The National Water Supply and Drainage Board (NWS&DB) said the water supply in several areas of Colombo and suburbs had been disrupted due to the breakdown in the power supply as the NWS&D is dependent on the national grid for pumping purposes.
The Ceylon Electricity Board Engineers Union (CEBEU) last night said it had received a favourable response from the government to its demands and therefore decided to suspend its work-to-rule campaign.
The Island learns that President’s Secretary Dr. P. B. Jayasundara will meet a CEBEU delegation, next week.
A senior electrical engineer expressed concern about CEB General Manager’s statement that the power outage was an act of sabotage by the engineers’ union. He denied as baseless the official’s claim.
CEBEU Secretary Dhammike Wimalarathne confirmed that his union had decided to suspend trade union action following an undertaking given by the government to have talks with them.
Meanwhile, CEBEU President Saumya Kumarawadu, addressing the media, yesterday, insisted that the power outage had been due to a technical problem.
Chamal tells Parliament if power failure is due to sabotage, culprits will be dealt with severely
By Saman Indrajith
Minister of Irrigation and State Minister of Internal Security, Home Affairs and Disaster Management, Chamal Rajapaksa told Parliament yesterday that the government was investigating the causes of yesterday’s countrywide power outage and if it was due to sabotage those responsible would be severely dealt with.
Responding to a question by Anuradhapura District SJB MP Rohana Bandara Dissanayake during the third reading stage debate on Budget 2022 under the expenditure heads of the Ministry of Defence, the Minister said that the government would not tolerate sabotage.
MP Rohana Bandara Dissanayake said that while the national security was being debated in Parliament the entire country was experiencing a power outage which could be considered a serious threat to national security.
He said all reservoirs were brimful and there was sufficient water to generate hydro power.
Colombo District SJB MP Dr. Harsha de Silva said that the entire country was in dark and Parliament was sitting thanks to power supplied by generators.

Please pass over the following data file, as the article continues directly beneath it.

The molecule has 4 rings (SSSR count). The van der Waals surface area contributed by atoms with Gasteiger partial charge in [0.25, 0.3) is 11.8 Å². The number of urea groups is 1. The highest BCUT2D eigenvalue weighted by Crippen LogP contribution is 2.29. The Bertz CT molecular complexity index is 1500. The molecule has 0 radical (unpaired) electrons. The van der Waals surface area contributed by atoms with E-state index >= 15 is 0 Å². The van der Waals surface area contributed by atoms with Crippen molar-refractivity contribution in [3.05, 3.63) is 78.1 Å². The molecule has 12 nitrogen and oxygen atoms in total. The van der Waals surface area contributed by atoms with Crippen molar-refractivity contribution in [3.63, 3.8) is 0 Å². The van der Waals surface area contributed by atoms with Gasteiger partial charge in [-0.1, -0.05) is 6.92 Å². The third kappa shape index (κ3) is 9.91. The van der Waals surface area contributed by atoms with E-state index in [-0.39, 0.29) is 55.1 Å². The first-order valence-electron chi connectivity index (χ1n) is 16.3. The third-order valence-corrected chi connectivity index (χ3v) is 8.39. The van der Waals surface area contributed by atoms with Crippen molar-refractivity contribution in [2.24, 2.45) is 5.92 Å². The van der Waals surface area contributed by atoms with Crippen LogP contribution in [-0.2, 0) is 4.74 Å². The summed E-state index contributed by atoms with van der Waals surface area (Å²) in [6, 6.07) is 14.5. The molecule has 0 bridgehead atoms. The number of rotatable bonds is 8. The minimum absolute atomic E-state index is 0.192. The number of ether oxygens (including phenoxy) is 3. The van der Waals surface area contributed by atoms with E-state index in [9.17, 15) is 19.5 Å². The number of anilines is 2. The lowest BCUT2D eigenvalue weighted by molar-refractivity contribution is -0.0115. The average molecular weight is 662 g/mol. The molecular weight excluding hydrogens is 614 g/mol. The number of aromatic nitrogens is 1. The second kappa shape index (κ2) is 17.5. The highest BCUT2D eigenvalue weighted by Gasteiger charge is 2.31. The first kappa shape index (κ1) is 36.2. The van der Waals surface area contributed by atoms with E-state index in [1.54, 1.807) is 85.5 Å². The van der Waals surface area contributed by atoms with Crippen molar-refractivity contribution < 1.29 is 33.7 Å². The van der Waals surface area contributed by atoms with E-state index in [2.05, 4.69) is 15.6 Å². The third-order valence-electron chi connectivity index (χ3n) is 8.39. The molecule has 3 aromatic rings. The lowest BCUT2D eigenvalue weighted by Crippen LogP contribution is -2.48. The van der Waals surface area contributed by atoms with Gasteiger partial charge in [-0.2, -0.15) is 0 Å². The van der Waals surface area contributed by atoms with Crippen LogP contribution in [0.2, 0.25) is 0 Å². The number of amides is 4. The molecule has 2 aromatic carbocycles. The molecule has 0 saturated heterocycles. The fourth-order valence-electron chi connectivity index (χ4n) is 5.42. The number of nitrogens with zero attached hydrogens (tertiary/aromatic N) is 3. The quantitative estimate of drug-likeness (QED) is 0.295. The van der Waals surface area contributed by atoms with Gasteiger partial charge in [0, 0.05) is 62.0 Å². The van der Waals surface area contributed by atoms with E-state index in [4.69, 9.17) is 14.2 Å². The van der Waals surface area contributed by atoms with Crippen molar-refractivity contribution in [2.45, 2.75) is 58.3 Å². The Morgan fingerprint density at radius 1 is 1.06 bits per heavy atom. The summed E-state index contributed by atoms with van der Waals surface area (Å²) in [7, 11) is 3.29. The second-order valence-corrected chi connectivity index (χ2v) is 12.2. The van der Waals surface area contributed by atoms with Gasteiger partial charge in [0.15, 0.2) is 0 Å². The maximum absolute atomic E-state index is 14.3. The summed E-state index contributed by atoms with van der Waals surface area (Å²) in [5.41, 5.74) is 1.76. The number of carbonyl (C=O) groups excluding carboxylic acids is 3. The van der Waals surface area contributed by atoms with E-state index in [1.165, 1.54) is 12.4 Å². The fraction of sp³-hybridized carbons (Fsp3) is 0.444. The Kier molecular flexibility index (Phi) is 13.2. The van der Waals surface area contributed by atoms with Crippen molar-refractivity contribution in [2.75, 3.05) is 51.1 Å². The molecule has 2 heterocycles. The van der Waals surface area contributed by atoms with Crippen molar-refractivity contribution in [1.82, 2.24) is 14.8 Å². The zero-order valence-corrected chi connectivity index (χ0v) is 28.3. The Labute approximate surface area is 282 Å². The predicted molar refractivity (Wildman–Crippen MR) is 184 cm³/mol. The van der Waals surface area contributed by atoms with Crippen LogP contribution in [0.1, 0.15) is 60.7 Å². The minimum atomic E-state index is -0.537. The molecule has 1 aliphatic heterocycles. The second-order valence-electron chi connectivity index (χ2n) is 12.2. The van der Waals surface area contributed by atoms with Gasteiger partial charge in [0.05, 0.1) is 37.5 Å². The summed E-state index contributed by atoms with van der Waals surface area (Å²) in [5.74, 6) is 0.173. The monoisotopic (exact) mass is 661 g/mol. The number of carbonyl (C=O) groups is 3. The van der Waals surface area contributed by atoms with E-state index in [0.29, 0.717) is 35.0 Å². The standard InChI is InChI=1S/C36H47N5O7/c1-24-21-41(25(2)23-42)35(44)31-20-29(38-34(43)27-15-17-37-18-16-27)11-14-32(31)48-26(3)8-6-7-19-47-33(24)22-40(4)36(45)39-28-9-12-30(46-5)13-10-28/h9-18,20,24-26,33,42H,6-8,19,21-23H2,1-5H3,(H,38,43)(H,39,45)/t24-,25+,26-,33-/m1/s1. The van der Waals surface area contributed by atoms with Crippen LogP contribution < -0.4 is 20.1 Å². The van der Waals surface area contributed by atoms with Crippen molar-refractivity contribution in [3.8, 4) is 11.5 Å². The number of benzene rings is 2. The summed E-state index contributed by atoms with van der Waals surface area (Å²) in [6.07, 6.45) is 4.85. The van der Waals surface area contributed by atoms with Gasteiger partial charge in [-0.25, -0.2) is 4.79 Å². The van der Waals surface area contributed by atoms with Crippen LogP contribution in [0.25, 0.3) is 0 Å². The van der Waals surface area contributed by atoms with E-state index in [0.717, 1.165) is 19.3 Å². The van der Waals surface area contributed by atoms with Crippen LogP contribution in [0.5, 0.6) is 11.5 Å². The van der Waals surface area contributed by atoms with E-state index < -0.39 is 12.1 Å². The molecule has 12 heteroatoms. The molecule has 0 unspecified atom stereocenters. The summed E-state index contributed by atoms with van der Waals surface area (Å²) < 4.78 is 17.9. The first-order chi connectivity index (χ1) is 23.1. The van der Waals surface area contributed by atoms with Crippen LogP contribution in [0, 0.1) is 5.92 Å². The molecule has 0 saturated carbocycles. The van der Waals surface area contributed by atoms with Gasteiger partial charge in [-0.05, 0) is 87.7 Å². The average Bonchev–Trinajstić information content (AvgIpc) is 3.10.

Minister Rajapaksa said that the government had already called for an investigation and it would not hesitate to take necessary action on the findings of the probe.
Committee on Public Finance meeting: one-third drop in next Yala harvest predicted
Members of the Committee on Public Finance recently recommended that if the import ban on rice, which was imposed last April, is to be lifted, it should be done only after a proper forecast of the coming Yala harvest.
The Chairman of the Committee on Finance Anura Priyadharshana Yapa pointed out that under the prevailing circumstances, the interest of the paddy farmers and consumers had to be taken into consideration.
In response to MP Yapa’s comment, the Imports and Exports Controller General revealed that, according to the available data, the expected Yala harvest is likely to be only 2/3 as compared to last year.
MP Nalin Fernando pointed out that if businessmen were allowed to import rice freely, the business community would be tempted to import more rice than necessary, driving the paddy prices down and affecting the farming community badly. Hence, the Ministry of Finance should intervene to prevent the local farmer from facing difficulties. MP Fernando also pointed out to the officials of the Ministry of Finance that it was important to make rice freely available at reasonable prices. Sri Lankans did not like rice imported from neighbouring countries, he said.
The Committee on Public Finance was urged to obtain approval for an Extraordinary Gazette Notification permitting the importation of Kekulu, Nadu, Samba and other types of rice as per the order of the Minister of Finance. MP Dr. Harsha de Silva said officials had to investigate the macro economic impact of such orders given without a proper procedural or logical assessment.
The committee members inquired from the officials of the Ministry of Finance who were present at the Committee meeting whether the 2021 Budget forecasts could be fulfilled. According to the statistics and data submitted by the officials of the Ministry of Finance, the committee observed that if only local funds were used to repay all debts, there would be an increase in interest rates in the near future and that would adversely affect the local private sector, (Dr.) Harsha de Silva said.